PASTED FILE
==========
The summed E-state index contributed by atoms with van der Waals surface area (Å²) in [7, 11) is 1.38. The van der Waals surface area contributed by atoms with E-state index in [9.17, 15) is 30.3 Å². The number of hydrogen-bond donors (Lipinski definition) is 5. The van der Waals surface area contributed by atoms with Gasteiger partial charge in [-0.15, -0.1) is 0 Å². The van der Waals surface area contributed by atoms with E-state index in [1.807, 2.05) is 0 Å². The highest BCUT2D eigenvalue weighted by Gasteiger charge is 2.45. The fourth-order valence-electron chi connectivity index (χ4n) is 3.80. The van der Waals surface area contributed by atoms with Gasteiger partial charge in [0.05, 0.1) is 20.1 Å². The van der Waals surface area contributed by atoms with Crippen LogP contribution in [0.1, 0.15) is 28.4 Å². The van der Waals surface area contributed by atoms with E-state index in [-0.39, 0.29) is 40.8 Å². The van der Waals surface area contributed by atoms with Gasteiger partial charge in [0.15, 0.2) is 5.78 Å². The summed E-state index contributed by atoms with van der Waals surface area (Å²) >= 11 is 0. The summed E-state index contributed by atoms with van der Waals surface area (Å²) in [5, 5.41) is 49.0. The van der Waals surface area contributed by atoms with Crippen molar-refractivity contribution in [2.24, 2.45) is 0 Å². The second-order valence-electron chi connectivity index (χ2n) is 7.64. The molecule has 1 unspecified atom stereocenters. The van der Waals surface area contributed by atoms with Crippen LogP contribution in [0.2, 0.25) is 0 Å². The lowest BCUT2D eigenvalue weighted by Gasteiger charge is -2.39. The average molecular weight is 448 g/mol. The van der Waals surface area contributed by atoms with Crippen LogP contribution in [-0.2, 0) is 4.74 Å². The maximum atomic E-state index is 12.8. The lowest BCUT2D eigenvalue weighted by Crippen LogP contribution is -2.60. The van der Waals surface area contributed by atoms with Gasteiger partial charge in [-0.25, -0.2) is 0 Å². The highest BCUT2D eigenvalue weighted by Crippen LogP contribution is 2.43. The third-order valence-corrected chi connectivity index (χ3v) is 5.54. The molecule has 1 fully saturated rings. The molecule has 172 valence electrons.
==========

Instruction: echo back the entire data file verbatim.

The summed E-state index contributed by atoms with van der Waals surface area (Å²) in [7, 11) is 1.38. The van der Waals surface area contributed by atoms with E-state index in [9.17, 15) is 30.3 Å². The number of hydrogen-bond donors (Lipinski definition) is 5. The van der Waals surface area contributed by atoms with Gasteiger partial charge in [-0.15, -0.1) is 0 Å². The van der Waals surface area contributed by atoms with E-state index in [1.807, 2.05) is 0 Å². The highest BCUT2D eigenvalue weighted by Gasteiger charge is 2.45. The fourth-order valence-electron chi connectivity index (χ4n) is 3.80. The van der Waals surface area contributed by atoms with Gasteiger partial charge in [0.05, 0.1) is 20.1 Å². The van der Waals surface area contributed by atoms with Crippen LogP contribution in [0.1, 0.15) is 28.4 Å². The van der Waals surface area contributed by atoms with E-state index in [-0.39, 0.29) is 40.8 Å². The van der Waals surface area contributed by atoms with Gasteiger partial charge in [0.15, 0.2) is 5.78 Å². The summed E-state index contributed by atoms with van der Waals surface area (Å²) >= 11 is 0. The summed E-state index contributed by atoms with van der Waals surface area (Å²) in [5, 5.41) is 49.0. The van der Waals surface area contributed by atoms with Crippen molar-refractivity contribution in [2.24, 2.45) is 0 Å². The second-order valence-electron chi connectivity index (χ2n) is 7.64. The molecule has 1 unspecified atom stereocenters. The van der Waals surface area contributed by atoms with Crippen LogP contribution in [0.2, 0.25) is 0 Å². The lowest BCUT2D eigenvalue weighted by Gasteiger charge is -2.39. The average molecular weight is 448 g/mol. The van der Waals surface area contributed by atoms with Crippen LogP contribution in [-0.2, 0) is 4.74 Å². The maximum atomic E-state index is 12.8. The lowest BCUT2D eigenvalue weighted by Crippen LogP contribution is -2.60. The van der Waals surface area contributed by atoms with Gasteiger partial charge in [-0.25, -0.2) is 0 Å². The highest BCUT2D eigenvalue weighted by Crippen LogP contribution is 2.43. The third-order valence-corrected chi connectivity index (χ3v) is 5.54. The molecule has 1 fully saturated rings. The molecule has 172 valence electrons.